Alex Mullen is the first American grandmaster of memory!
Alex Mullen is the first American grandmaster of memory!

Be a Memory Master!

Train your brain to remember facts for the new school year.

You will have a lot to remember this school year. There will be dates, places, and names from history. You will need to recall math facts and many new words. Plus, you can’t forget your class schedule (or your locker combination)! How in the world can anyone remember everything?

No one is born with a great memory. Remembering is a skill you can practice — like playing the piano. And you can get better. Just ask Alex Mullen. He memorized the order of 1,626 playing cards! That helped him win the World Memory Championships. He was the first American to win the title. And he did it three years in a row!

Mullen began training his brain when he was a student. “I felt like my memory wasn’t good,” he told News-O-Matic. “At first, I just wanted to improve my memory for classes,” Mullen explained. “Then I started practicing memory techniques.” The 27-year-old is now a grandmaster of memory.

“There are many different ways to improve learning and memory,” said Mullen. The following list gives five possible ways. The memory master had some advice as well!

1. Rip a Rhyme
When you were young, you had to learn the alphabet. Most likely, you used a song to recall all 26 letters. That’s because songs — and rhymes — are powerful ways to remember information. They get stuck in our brains! (Just try to say the alphabet without singing the song!) Songs can help us remember the months of the year or new vocabulary.

Example:
30 days has September,
April, June, and November.
When short February’s done,
All the rest have 31.

2. Create Keywords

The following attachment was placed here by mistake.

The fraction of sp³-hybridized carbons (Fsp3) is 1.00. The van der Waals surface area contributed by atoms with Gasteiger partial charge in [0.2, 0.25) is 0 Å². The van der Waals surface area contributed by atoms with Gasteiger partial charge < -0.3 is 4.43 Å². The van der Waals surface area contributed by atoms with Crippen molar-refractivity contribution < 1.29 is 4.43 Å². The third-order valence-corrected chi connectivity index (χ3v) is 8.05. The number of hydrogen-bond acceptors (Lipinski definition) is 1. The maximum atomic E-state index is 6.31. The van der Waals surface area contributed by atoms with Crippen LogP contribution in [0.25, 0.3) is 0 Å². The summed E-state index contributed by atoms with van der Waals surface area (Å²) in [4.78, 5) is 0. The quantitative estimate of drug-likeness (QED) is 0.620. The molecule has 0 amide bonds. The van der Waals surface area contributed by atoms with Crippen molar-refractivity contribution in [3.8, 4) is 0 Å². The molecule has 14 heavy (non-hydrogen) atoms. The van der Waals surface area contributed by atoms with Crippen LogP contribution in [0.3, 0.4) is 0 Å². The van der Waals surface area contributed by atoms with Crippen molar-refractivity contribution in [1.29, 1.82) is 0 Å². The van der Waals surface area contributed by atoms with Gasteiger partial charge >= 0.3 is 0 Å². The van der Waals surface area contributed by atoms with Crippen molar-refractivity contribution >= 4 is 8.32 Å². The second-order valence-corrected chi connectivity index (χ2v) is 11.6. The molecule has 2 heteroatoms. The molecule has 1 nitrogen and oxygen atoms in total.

“One very powerful technique for remembering is the keyword method,” said Mullen. That is “using the strength of your imagination to remember,” he said. “Turn each word into a visual image you can see,” added Mullen. “For anything you’re struggling to remember, turn it into a picture.” He said, “Your brain will hang on to it better!”

Example:
The word “cake” in Spanish is torta. To remember that, you could imagine feeding cake to a tortoise (for “torta”).

3. Attempt an Acrostic
You may not know the word “acrostic.” But you’ve likely used one before. An acrostic is a group of words in which certain letters stand for other words. For example, the first letter of each word in the sentence may represent another word.

Example:
You can remember the order of the planets with the acrostic My Very Educated Mother Just Served Us Noodles. The first letter of each word stands for the name of a planet: Mercury, Venus, Earth, Mars, Jupiter, Saturn, Uranus, and Neptune.

4. Use an Acronym
An acronym is a single word formed from other words. People often use acronyms when texting. You may use “BRB” for “be right back.” Acronyms are very valuable when you have to remember information.

Example:
You can remember the colors of the rainbow with the acronym ROY G. BIV. The letters stand for the different colors: red, orange, yellow, green, blue, indigo, and violet.

5. Test Yourself
“The simplest technique for improving memory is testing yourself,” said Mullen. That is much more useful than “simply rereading something,” he explained. “Make an effort to close your eyes and bring the material to mind from memory.”

That technique is called retrieval practice. “It has been shown to improve long-term memory extremely well,” said Mullen. “So, next time you're studying, close the book and really try to bring it to mind from memory.”

Jonas von Essen is also a grandmaster of memory. He won the World Memory Championships in 2014. He told News-O-Matic what worked for him. “Come up with funny stories,” he said. “Use your imagination a lot!”

The memory master had one final tip. “Make sure that you always have FUN when you are learning,” von Essen explained. “That is the best way to remember things!”

Updated September 2, 2019, 5:02 P.M. (ET)
By Russell Kahn (Russ)